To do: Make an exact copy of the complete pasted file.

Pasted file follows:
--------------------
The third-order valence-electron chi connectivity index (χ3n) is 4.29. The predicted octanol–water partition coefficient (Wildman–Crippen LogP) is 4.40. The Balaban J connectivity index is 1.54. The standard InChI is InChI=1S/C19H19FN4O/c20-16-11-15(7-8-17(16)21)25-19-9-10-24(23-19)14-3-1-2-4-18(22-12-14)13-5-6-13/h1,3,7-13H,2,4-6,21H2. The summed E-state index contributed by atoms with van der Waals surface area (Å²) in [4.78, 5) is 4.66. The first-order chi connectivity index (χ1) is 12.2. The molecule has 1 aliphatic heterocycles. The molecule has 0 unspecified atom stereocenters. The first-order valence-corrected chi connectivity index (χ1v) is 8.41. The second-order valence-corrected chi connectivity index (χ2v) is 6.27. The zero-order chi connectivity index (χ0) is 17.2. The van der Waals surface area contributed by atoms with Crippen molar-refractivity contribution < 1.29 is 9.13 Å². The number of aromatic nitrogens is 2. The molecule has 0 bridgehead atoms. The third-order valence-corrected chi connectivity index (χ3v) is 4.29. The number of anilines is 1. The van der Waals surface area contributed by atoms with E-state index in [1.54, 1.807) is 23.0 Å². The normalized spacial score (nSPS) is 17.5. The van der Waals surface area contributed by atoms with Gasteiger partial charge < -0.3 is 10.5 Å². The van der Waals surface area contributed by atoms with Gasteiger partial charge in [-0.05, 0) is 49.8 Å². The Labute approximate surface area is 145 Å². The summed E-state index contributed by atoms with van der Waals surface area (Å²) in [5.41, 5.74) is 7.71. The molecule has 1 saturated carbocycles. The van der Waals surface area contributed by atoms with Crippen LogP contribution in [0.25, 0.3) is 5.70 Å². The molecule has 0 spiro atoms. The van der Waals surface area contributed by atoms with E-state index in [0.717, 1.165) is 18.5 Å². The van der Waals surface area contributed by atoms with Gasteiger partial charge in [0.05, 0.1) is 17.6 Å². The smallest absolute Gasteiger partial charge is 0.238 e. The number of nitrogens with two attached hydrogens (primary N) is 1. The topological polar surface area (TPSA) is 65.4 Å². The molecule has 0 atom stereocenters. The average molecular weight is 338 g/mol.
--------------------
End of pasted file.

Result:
The third-order valence-electron chi connectivity index (χ3n) is 4.29. The predicted octanol–water partition coefficient (Wildman–Crippen LogP) is 4.40. The Balaban J connectivity index is 1.54. The standard InChI is InChI=1S/C19H19FN4O/c20-16-11-15(7-8-17(16)21)25-19-9-10-24(23-19)14-3-1-2-4-18(22-12-14)13-5-6-13/h1,3,7-13H,2,4-6,21H2. The summed E-state index contributed by atoms with van der Waals surface area (Å²) in [4.78, 5) is 4.66. The first-order chi connectivity index (χ1) is 12.2. The molecule has 1 aliphatic heterocycles. The molecule has 0 unspecified atom stereocenters. The first-order valence-corrected chi connectivity index (χ1v) is 8.41. The second-order valence-corrected chi connectivity index (χ2v) is 6.27. The zero-order chi connectivity index (χ0) is 17.2. The van der Waals surface area contributed by atoms with Crippen molar-refractivity contribution < 1.29 is 9.13 Å². The number of aromatic nitrogens is 2. The molecule has 0 bridgehead atoms. The third-order valence-corrected chi connectivity index (χ3v) is 4.29. The number of anilines is 1. The van der Waals surface area contributed by atoms with E-state index in [1.54, 1.807) is 23.0 Å². The normalized spacial score (nSPS) is 17.5. The van der Waals surface area contributed by atoms with Gasteiger partial charge < -0.3 is 10.5 Å². The van der Waals surface area contributed by atoms with Gasteiger partial charge in [-0.05, 0) is 49.8 Å². The Labute approximate surface area is 145 Å². The summed E-state index contributed by atoms with van der Waals surface area (Å²) in [5.41, 5.74) is 7.71. The molecule has 1 saturated carbocycles. The van der Waals surface area contributed by atoms with Crippen LogP contribution in [0.25, 0.3) is 5.70 Å². The molecule has 0 spiro atoms. The van der Waals surface area contributed by atoms with E-state index in [0.717, 1.165) is 18.5 Å². The van der Waals surface area contributed by atoms with Gasteiger partial charge in [0.05, 0.1) is 17.6 Å². The smallest absolute Gasteiger partial charge is 0.238 e. The number of nitrogens with two attached hydrogens (primary N) is 1. The topological polar surface area (TPSA) is 65.4 Å². The molecule has 0 atom stereocenters. The average molecular weight is 338 g/mol.